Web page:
Two Four Barrel Coffee partners and a former Tartine pastry chef are teaming up to open a new San Francisco bakery.

Two business partners from San Francisco’s Four Barrel Coffee and the Mill have teamed up with a former pastry chef from Tartine Bakery to open Loquat at 198 Gough St., at Oak Street, in October.

The cafe will serve baked goods inspired by the Jewish diaspora and Levantine flavors, from labne cheesecakes topped with roasted figs to Turkish coffee cream pie. Cups of Four Barrel espresso will arrive with a complimentary treat like house-made halvah or candied citrus.

Tal Mor and Jodi Geren joined Four Barrel, a popular San Francisco coffee roaster and cafe, in 2009 and then became minority owners in 2012. They later took over sole ownership of the company after CEO Jeremy Tooker stepped down in 2018 amid allegations of sexual harassment and attack. They also co-own San Francisco’s the Mill with bread whiz Josey Baker.

At Loquat, Mor and Geren have been working with former Tartine pastry chef Kristina Costa to create a menu that draws inspiration from Mor’s roots: He moved from Israel to the United States when he was 5 years old, and has family from Iraq, Palestine and Eastern Europe. (Loquat is named for the fruit that grows on trees both in Israel and the South Bay, where Mor grew up.)

“Jewish diaspora has always fascinated me, especially in food,” he said. “Jewish food is incredibly diverse and complex because Jews have been spread across the world.”

Loquat will serve several kinds of babka, including salted chocolate and cinnamon sugar.

Justin Katigbak/Speical to The Chronicle

When Loquat opens, the pastry case will be filled with baked goods like babka, cakes, cookies and tarts. Costa’s babka is laminated to create flaky layers and is served as large loaves or mini individual rolls with flavors like lemon-poppy seed, salted chocolate and cardamom-ricotta.

Costa will also bake bourekas, a flaky Sephardic pastry and childhood favorite of Mor’s, with house-made phyllo dough layered with savory combinations like fried sage and ricotta, or spiced potato and caramelized onions. Customers will be able to order these warm with an egg and zhough, the herby, spicy Yemeni condiment. (Mor delights in recounting the history of the dish, which evolved after Jews were expelled from Spain in 1492, and adapted Turkish borek pastries to meet kosher requirements.)

Beyond espresso, Loquat will serve fresh mint tea and black tea with mint. All pastries and drinks will be made with jersey milk from Petaluma’s Double 8 Dairy.

Kristina Costa, Tartine Bakery's former lead pastry chef, is behind the baked goods at Loquat in San Francisco.

Kristina Costa, Tartine Bakery’s former lead pastry chef, is behind the baked goods at Loquat in San Francisco.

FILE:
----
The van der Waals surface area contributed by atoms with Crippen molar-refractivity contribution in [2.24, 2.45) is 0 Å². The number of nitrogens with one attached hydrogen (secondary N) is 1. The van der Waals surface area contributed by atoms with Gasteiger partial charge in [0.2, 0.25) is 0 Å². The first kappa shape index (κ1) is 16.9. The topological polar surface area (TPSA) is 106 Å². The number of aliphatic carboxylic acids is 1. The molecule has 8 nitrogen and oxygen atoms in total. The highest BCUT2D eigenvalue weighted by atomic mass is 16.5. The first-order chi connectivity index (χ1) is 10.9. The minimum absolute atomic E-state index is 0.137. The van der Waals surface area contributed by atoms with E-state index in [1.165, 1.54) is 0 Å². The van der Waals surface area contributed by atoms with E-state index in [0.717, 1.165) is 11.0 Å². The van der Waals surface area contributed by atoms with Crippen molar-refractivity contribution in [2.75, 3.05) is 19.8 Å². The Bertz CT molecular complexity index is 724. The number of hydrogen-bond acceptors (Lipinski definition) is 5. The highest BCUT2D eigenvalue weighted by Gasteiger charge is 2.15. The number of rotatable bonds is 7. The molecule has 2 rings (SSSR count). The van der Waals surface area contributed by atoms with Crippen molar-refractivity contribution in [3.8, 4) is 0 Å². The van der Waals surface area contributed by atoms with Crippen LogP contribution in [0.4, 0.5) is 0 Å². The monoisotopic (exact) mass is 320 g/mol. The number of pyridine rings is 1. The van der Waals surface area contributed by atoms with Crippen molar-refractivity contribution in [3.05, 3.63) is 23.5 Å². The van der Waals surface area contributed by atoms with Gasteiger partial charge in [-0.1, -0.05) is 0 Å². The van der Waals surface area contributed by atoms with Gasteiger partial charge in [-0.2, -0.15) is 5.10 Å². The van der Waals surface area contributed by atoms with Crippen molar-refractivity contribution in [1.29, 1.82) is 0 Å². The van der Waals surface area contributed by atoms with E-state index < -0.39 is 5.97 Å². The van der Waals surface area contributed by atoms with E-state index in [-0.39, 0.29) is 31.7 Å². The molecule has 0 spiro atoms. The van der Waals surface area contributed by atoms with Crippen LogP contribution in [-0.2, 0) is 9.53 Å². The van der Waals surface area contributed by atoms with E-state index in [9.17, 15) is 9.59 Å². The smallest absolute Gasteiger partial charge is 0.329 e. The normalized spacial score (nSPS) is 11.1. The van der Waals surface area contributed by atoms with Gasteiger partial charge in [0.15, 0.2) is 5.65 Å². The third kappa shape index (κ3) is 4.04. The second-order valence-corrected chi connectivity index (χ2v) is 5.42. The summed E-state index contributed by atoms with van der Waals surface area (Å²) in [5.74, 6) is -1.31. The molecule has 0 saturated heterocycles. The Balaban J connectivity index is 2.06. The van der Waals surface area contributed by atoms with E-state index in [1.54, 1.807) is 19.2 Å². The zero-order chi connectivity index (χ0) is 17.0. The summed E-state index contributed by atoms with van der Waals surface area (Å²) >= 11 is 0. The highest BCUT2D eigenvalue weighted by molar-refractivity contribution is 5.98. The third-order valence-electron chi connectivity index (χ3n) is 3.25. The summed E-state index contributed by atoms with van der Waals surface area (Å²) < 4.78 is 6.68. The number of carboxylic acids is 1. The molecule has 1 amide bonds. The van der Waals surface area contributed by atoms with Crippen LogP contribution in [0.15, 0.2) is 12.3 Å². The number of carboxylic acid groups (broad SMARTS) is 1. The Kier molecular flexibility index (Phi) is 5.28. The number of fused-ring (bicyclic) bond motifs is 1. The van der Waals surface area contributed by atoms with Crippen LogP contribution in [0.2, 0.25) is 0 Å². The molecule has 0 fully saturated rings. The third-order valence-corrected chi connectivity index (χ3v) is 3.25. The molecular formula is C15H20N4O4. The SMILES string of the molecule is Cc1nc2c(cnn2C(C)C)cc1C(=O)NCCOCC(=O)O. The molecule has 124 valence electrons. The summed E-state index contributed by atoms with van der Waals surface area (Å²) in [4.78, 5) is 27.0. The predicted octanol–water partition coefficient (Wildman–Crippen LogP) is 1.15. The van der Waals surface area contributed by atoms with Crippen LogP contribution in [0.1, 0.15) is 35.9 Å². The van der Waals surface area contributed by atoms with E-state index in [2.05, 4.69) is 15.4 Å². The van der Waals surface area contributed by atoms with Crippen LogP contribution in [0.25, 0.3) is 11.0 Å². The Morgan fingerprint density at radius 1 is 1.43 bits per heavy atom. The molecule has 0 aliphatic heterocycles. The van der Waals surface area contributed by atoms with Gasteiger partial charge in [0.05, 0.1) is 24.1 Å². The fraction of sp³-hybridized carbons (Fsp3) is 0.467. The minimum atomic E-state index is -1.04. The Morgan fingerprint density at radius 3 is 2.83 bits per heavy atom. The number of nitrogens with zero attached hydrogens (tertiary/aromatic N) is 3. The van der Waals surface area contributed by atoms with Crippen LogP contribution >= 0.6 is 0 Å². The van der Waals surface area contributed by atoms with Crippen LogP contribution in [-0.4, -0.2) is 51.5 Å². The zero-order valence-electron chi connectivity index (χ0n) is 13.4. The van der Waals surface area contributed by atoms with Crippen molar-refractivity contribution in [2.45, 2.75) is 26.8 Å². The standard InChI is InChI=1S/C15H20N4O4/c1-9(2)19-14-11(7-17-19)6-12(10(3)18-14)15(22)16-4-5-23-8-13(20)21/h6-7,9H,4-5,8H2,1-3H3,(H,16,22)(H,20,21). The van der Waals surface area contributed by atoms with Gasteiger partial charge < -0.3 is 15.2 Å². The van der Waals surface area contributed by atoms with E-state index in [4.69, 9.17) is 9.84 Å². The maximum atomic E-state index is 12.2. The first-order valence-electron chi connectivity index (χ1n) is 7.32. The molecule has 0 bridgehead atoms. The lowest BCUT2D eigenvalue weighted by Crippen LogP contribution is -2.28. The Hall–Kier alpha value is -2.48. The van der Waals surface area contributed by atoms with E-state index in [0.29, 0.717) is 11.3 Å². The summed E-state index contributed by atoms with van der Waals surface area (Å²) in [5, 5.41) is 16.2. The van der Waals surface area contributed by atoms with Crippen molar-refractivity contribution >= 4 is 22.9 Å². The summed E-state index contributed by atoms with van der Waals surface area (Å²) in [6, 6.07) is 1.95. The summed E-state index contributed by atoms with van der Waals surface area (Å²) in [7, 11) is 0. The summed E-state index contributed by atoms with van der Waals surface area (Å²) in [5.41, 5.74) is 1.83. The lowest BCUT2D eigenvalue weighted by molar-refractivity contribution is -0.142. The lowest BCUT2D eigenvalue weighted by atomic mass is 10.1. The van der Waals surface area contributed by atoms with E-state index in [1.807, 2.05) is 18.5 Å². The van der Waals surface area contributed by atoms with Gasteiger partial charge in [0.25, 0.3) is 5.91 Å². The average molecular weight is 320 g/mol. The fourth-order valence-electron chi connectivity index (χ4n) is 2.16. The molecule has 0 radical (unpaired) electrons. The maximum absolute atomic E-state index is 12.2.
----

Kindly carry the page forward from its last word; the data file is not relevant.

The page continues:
Justin Katigbak/Speical to The Chronicle

The business also wants to sell retail items like bottles of Palestinian olive oil, as well as vinegars, locally milled flour, wine, chocolate, coffee and spices.

Loquat will operate as a daytime cafe to start, but the owners plan to eventually host events and serve natural wine in the evenings. Look out for sabich nights, devoted to the Israeli sandwich stuffed with fried eggplant, hard boiled eggs and tahini — made on fresh laffa, an Iraqi flatbread baked in a tandoor oven. They enlisted Baker, known for his whole grain sourdough loaves, to help develop the flatbread recipe.

The team has mostly preserved the space as it was during 20th Century’s time: The open kitchen remains, as does a banquette of deep red mohair seats along the right side of the cafe. The owners repainted the walls in a warm maroon color and added plants and custom ceramics from Mexico. Loquat will have 25 seats inside, with a plan to add benches outside.

Loquat will serve pastries and espresso from Four Barrel Coffee.

Loquat will serve pastries and espresso from Four Barrel Coffee.

Justin Katigbak/Speical to The Chronicle

Before owner Michelle Polzine closed 20th Century Cafe, she reached out to Mor and Geren and asked if they would want to take over the space. The timing was perfect.

“It’s a space we always admired and loved spending time in,” Mor said. “We couldn’t bear seeing it turned into anything but a bakery.”

While waiting to open the doors on Gough Street, the team has been quietly testing Loquat sweets by selling them at Four Barrel on Valencia Street, the Mill and Blackbird Bookstore in the Outer Sunset, like chocolate-tahini cookies and an Earl Gray spelt olive oil cake. The businesses will continue to serve Loquat baked goods after the cafe opens.

loquat. OpeningOctober. 7am-3pm Thursday, Friday, Monday; 8am-4pm Saturday-Sunday. Closed Tuesday-Wednesday. 198 Gough St., San Francisco.

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